Summary

The Petroleum Province of Anadarko Basin is one of many prolific hydrocarbon systems in North America. Diagenesis and hydrothermal processes in this area affected oil and gas migration pathways, inside the Mississippian stratigraphy. Chemostratigraphy allows a clear identification of such migration pathways; through the integration of inorganic geochemistry with mud gas data and drilling parameters, sweet points can be identified for reservoir depletion.

The combination of rock textures with the elemental patterns points out different diagenetic degrees. In carbonates, e.g. Osagean limestone, diagenetic degree depends primarily on water-carbonates interactions and on the presence of interstitial colloidal fluids. These dynamics can be easily recognized through the presence of particular vicarious elements inside carbonates, estimating the presence of cement and matrix for porosity assessment. The distribution of such elements, correlated with drilling parameters and mud gas data, gives valuable information about the position of porous layers.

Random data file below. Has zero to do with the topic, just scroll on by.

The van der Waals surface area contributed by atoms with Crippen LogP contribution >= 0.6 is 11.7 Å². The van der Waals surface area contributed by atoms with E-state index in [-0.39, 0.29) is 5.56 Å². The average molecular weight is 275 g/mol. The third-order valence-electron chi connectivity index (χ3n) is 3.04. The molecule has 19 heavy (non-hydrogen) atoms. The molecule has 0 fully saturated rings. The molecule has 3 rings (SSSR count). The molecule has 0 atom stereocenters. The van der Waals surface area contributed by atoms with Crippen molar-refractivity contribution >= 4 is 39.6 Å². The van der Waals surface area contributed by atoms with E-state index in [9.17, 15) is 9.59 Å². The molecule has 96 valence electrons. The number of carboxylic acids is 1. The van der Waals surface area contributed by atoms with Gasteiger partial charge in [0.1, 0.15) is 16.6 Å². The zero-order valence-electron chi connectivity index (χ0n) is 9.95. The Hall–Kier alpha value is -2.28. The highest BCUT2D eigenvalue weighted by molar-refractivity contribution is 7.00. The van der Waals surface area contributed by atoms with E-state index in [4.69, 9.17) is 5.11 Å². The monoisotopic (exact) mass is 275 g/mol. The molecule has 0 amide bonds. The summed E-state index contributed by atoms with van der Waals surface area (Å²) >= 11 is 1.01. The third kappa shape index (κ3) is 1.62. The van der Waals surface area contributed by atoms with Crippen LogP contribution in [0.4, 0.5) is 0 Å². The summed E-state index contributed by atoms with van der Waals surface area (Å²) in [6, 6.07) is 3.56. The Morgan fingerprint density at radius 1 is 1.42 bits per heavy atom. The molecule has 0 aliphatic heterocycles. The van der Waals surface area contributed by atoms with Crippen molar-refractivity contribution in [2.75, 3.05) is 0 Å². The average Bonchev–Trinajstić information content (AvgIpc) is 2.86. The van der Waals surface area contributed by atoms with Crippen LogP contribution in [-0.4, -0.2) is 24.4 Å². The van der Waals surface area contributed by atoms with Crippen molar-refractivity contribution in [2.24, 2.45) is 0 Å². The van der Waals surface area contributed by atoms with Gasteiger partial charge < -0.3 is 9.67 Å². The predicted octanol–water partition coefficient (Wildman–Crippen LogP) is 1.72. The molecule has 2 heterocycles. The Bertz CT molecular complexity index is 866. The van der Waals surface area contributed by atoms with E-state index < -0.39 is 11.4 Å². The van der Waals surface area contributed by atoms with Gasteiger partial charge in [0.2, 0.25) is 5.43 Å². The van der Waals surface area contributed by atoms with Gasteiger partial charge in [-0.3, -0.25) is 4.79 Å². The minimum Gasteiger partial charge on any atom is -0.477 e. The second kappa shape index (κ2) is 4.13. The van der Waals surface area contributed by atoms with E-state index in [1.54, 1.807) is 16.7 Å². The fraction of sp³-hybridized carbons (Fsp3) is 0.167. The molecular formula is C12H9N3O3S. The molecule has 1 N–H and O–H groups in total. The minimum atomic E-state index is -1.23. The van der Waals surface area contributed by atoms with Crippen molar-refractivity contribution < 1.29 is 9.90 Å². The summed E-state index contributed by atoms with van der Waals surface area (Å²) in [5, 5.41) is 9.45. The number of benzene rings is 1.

When sediments temperature is high enough to trigger hydrothermal phenomena, it is also possible to detect fracture and fault systems, filled with a variety of mineral species related to the hydrothermal regime. Positive anomalies in minor and trace elements, depending on the different mineral species, can provide fracture's position and nature. If fractures assist the production permeability, the knowledge of their position, nature, related mud gas data and drilling parameters allows an optimized well completion, increasing the recovery factor of a reservoir. Finally, in a geo-steered well, drilling a siliciclastic sequence, e.g. in Meramecian thin bedded silty-shaly sandstone, the chemical signal makes possible an exhaustive and detailed reservoir characterization, also when the recognition of sedimentary facies becomes difficult because of low cuttings quality. Variations in some key elements and ratios related to transgressive/regressive cycles, paleo-productivity, paleo-salinity and anoxic conditions allow well trajectory assessment in a highly defined stratigraphic framework. This approach, combined with drilling parameters, allows significant savings, providing key information at low costs for a very effective geosteering process.

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